"Archaeologists have unearthed nine ‘very rare’ carved stones from a dig at an electric substation at Finstown, on Orkney, that date back around 4,000 years.
The 'amazing' series of stones — which may have been used to tie off mooring ropes and help secure the roof of a building — stand at up to 20 inches (50 cm) tall.
Researchers from the Orkney Research Centre for Archaeology (ORCA) had to dig through around 24 inches (60 cm) of midden (waste) deposits to expose the stones.
The archaeologists dubbed the first one to be unearthed the 'Finstown Fella'.
Each of the sculptures appear to have been worked to give them crude shoulders, a neck and what is likely a head.
They were found scattered around a hearth within the remains of structure that contained three cists — small stone-built coffin-like boxes — two hearths and a partial ring of holes packed with broken-off upstanding stones.
Three of the roughly carved figures were found incorporated within either the structure of one of the hearths or the foundations of one of the standing stones."
"The remains of Scotland’s first railway have been celebrated as one of the most important archaeological discoveries of the year.
The Tranent to Cockenzie Waggonway, discovered in June, has been named in the top five of ‘Scotland’s Most Amazing Archaeological Finds from 2019’, according to Scottish Archaeological Network Dig It!.
The Waggonway, opened in 1722, pre-dated traditional steam railways and had links to the 1715 Jacobite revolution.
It could be the oldest waggonway ever discovered, as the remains pre-date those from 1785 found elsewhere in the UK.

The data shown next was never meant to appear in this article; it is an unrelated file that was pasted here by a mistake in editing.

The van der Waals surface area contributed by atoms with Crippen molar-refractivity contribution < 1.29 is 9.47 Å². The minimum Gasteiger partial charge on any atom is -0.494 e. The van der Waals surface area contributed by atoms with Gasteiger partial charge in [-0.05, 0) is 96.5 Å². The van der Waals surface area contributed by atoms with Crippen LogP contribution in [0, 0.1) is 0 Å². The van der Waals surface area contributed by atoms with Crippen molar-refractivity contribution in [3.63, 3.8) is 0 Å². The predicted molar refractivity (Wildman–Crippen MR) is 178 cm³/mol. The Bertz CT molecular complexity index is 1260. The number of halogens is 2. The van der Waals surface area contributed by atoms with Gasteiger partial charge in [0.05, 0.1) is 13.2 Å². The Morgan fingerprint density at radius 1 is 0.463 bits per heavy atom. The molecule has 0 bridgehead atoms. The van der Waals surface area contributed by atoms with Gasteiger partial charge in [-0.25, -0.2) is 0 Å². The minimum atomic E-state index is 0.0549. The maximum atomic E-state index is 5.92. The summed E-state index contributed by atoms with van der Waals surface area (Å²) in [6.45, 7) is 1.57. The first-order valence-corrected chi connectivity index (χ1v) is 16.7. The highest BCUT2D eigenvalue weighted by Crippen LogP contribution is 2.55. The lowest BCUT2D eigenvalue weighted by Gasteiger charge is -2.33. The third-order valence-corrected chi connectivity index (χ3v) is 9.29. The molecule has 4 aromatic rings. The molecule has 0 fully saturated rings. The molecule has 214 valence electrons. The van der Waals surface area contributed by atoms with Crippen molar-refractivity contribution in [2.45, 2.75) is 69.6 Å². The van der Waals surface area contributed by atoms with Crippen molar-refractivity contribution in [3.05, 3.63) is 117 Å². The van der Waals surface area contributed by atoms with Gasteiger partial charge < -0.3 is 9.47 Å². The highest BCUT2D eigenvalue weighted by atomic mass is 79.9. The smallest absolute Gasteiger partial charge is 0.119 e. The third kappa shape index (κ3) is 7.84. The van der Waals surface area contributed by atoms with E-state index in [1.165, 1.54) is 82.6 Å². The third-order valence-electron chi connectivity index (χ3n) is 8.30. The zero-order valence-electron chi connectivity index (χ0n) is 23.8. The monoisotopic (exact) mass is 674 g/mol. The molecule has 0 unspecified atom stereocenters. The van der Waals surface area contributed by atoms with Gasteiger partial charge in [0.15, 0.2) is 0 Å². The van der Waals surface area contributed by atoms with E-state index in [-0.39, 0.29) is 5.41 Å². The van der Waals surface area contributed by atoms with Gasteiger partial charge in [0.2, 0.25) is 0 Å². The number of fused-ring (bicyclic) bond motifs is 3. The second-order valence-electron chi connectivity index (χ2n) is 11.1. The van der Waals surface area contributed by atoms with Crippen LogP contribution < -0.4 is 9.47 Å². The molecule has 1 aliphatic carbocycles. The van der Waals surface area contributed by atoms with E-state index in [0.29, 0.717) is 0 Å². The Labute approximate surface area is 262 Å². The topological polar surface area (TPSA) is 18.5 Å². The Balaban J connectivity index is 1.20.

Remnants of the 300-year-old wooden rails were discovered in June by the 1722 Waggonway Heritage Group, which was created in 2017 to preserve and promote the railways.
The remains were found 1m below the surface on the route of the Waggonway, just north of Meadowmill.
The rails were rotten, but there was evidence of them in imprints and holes in the ground, and a cobbled pony track was also found.
While the site of the Waggonway was well known, rails had not been excavated before."
The old railway that brought troops and supplies to Darwin (WW2) still exists in small sections...we have it running through my workplace, covered where there are roads and car parks, but left exposed in the sheds here...
"A dog walker claims to have stumbled across a 65 million-year-old skeleton on a Somerset beach – thanks to the sharp noses of his dogs.
Jon Gopsill, 54, was walking his two pets on the coast of Stolford, Somerset on Saturday when they sniffed out a bone that turned out to be part of a five-and-a-half foot long fossil, exposed by recent storms.